Our VoiceCulture

Food Day Sheds Light on America’s Food Workers

April Callen • Oct 24, 2013

Today, across the country, food justice advocates and organizations are celebrating Food Day. In its third year, the day serves as an opportunity for consumers to take a moment and think consciously about the food they eat and how it got to their table.

Perhaps the most important, but most often overlooked element standing between the consumer and their food is the food worker. From toiling away on farms picking fruits and vegetables to packaging meat in slaughter houses, workers who process, ship, grow, and serve food every day often suffer from deplorable working conditions, employer intimidation and abuse, wage theft, denied restroom breaks, sexual harassment – and in some cases, assault – among other atrocities.

For the last twenty years, the Florida-based Coalition for Immokalee Workers has been actively working to improve the lives and conditions of farmworkers through hunger strikes, holding corporations accountable for their business practices, and community organizing.

Last week the human rights group was awarded the Freedom From Want Award, as part of the Four Freedoms Awards by the Roosevelt Institute for its Fair Food Program (FFP). The program is “a groundbreaking model for social responsibility based on a unique partnership among farmworkers, Florida tomato growers, and participating buyers.” Since its inception in 2010, FFP has “created a sustainable blueprint for worker-driven corporate social responsibility, winning fairer wages; work with dignity; and freedom from forced labor, sexual harassment, and violence in the workplace for nearly 100,000 workers.”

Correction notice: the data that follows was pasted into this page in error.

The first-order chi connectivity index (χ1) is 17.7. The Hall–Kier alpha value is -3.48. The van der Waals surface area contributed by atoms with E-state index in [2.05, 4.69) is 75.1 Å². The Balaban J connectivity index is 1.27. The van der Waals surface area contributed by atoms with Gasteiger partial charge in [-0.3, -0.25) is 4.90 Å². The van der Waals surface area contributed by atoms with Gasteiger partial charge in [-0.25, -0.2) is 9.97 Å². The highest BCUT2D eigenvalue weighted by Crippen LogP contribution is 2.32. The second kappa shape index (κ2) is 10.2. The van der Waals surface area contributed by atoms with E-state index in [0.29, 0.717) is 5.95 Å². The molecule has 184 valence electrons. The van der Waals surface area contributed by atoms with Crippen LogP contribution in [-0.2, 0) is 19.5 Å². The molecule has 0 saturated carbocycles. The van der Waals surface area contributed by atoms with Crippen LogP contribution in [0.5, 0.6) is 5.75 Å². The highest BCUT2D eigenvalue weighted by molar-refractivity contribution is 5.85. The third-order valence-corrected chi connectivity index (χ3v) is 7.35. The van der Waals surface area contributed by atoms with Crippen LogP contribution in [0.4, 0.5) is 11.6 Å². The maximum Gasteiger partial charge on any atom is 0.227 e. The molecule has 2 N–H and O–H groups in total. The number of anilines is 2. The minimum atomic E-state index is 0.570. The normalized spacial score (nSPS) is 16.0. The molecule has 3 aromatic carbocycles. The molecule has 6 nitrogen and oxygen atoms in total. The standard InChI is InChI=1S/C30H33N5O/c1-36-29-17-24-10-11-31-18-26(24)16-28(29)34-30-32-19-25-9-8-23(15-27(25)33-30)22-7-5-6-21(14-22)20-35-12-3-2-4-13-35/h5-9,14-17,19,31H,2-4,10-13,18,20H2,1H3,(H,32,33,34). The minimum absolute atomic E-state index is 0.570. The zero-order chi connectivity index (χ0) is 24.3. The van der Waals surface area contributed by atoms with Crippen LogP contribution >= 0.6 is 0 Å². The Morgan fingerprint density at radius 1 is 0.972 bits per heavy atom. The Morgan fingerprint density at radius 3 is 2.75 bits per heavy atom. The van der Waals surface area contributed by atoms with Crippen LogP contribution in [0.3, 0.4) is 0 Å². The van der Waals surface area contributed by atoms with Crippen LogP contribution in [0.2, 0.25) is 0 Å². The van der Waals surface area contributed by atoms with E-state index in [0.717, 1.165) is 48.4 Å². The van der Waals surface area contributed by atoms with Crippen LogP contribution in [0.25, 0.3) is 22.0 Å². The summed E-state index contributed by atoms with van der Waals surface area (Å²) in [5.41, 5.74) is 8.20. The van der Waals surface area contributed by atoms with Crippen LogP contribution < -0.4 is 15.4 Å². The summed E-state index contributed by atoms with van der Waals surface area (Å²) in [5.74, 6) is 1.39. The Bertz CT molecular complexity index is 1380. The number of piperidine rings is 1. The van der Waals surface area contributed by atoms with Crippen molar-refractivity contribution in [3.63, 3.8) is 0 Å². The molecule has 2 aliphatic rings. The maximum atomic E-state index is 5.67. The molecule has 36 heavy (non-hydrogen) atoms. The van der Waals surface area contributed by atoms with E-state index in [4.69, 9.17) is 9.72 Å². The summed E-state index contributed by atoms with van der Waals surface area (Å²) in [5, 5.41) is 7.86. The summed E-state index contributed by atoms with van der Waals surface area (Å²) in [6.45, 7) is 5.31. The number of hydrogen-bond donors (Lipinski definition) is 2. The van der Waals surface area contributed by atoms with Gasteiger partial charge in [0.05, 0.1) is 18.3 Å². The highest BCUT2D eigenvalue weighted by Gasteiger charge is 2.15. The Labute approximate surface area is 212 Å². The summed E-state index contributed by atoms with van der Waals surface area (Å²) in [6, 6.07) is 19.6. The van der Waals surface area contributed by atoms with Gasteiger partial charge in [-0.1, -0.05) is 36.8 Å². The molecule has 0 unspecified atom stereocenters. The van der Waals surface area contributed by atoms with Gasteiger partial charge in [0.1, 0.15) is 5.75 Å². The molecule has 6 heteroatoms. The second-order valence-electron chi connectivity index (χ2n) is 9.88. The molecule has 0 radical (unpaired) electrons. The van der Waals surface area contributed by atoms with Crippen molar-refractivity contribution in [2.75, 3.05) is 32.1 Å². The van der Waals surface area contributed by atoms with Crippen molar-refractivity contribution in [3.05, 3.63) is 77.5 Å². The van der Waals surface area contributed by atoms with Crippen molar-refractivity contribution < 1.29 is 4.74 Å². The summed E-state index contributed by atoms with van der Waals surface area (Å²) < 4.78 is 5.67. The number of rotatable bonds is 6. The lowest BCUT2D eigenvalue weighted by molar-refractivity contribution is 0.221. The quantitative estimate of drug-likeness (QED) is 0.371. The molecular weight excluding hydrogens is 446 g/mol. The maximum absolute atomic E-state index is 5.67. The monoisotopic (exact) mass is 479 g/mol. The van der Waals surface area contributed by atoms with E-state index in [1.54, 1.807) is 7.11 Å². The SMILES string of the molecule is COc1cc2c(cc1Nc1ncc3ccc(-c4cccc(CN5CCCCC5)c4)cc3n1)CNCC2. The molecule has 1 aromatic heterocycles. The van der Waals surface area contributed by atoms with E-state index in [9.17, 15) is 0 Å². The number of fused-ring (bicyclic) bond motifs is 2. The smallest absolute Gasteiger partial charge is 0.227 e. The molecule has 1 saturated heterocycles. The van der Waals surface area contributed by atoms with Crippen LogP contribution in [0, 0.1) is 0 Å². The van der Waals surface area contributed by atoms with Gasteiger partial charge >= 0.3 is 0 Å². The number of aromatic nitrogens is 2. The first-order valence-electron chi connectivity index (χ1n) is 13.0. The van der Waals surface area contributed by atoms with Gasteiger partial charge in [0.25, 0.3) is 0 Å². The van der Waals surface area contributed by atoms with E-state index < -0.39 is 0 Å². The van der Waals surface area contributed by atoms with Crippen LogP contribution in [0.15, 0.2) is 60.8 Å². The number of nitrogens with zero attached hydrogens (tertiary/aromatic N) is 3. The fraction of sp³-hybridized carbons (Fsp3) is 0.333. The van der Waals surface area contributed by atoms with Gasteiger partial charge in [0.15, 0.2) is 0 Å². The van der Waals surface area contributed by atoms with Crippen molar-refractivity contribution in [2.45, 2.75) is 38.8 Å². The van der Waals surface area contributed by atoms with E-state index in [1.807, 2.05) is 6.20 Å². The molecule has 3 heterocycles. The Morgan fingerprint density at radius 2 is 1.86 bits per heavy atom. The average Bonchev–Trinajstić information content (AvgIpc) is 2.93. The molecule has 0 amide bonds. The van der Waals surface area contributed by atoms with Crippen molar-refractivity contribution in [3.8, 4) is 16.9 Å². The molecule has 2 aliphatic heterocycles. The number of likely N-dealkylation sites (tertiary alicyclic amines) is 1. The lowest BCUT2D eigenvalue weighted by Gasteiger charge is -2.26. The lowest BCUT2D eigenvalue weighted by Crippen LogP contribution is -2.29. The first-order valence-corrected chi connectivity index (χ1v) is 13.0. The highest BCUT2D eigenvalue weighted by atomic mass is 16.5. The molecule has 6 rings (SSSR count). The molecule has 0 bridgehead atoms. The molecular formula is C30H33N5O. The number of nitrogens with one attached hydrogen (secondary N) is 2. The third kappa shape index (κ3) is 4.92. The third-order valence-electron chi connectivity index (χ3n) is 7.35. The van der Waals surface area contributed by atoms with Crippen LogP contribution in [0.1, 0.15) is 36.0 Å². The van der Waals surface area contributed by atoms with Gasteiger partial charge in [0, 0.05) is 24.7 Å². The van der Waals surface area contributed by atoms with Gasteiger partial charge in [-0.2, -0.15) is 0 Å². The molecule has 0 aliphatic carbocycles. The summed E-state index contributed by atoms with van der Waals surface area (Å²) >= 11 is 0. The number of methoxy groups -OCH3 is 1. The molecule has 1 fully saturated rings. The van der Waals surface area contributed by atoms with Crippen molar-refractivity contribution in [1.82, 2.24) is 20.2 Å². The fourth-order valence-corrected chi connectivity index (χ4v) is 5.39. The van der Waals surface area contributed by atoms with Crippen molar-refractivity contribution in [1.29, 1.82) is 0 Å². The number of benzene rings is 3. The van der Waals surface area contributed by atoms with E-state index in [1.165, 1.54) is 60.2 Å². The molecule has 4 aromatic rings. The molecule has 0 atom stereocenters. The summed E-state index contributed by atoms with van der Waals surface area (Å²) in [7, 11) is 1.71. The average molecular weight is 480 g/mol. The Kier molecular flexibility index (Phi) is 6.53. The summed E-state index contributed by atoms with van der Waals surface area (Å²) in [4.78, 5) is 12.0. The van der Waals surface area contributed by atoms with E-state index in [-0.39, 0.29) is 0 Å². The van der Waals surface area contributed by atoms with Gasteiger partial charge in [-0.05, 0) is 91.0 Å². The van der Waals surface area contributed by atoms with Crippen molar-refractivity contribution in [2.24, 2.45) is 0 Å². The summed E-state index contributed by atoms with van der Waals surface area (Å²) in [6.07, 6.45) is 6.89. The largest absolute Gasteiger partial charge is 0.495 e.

There are other organizations, such as the Food Chain Workers Alliance, which the Coalition of Immokalee Workers is a member of, that works “to build a more sustainable food system that respects workers’ rights, based on the principles of social, environmental and racial justice, in which everyone has access to healthy and affordable food.”

As important as it is for us as consumers to engage in healthy food habits, whether that’s eating organic or avoiding refined sugar, it is infinitely more important that we make the wellbeing of food and farm workers our first priority. In celebrating Food Day,  as we potentially commit ourselves to choosing the salad over fries, we must also honor those who handle our food, process, and package it. We must support organizations like the Coalition of Immokalee Workers and Food Chain Workers Alliance to ensure that those most vulnerable within the food system receive the most basic rights like restroom breaks and at least a living wage to afford the food they work so hard to produce, and more.

For more information on Food Day events in your area, visit here.

Imagine 2050 Newsletter

  • translate

    English • Afrikaans • العربية • Беларуская • Български • Català • Česky • Cymraeg • Dansk • Deutsch • Eesti • Ελληνικά • Español • فارسی • Français • Gaeilge • Galego • हिन्दी • Hrvatski • Bahasa Indonesia • Íslenska • Italiano • עברית • Latviešu • Lietuvių • 한국어 • Magyar • Македонски • മലയാളം • Malti • Nederlands • 日本語 • Norsk (Bokmål) • Polski • Português • Română • Русский • Slovenčina • Slovenščina • Shqip • Srpski • Suomi • Svenska • Kiswahili • ไทย • Tagalog • Türkçe • Українська • Tiếng Việt • ייִדיש. • 中文 / 漢語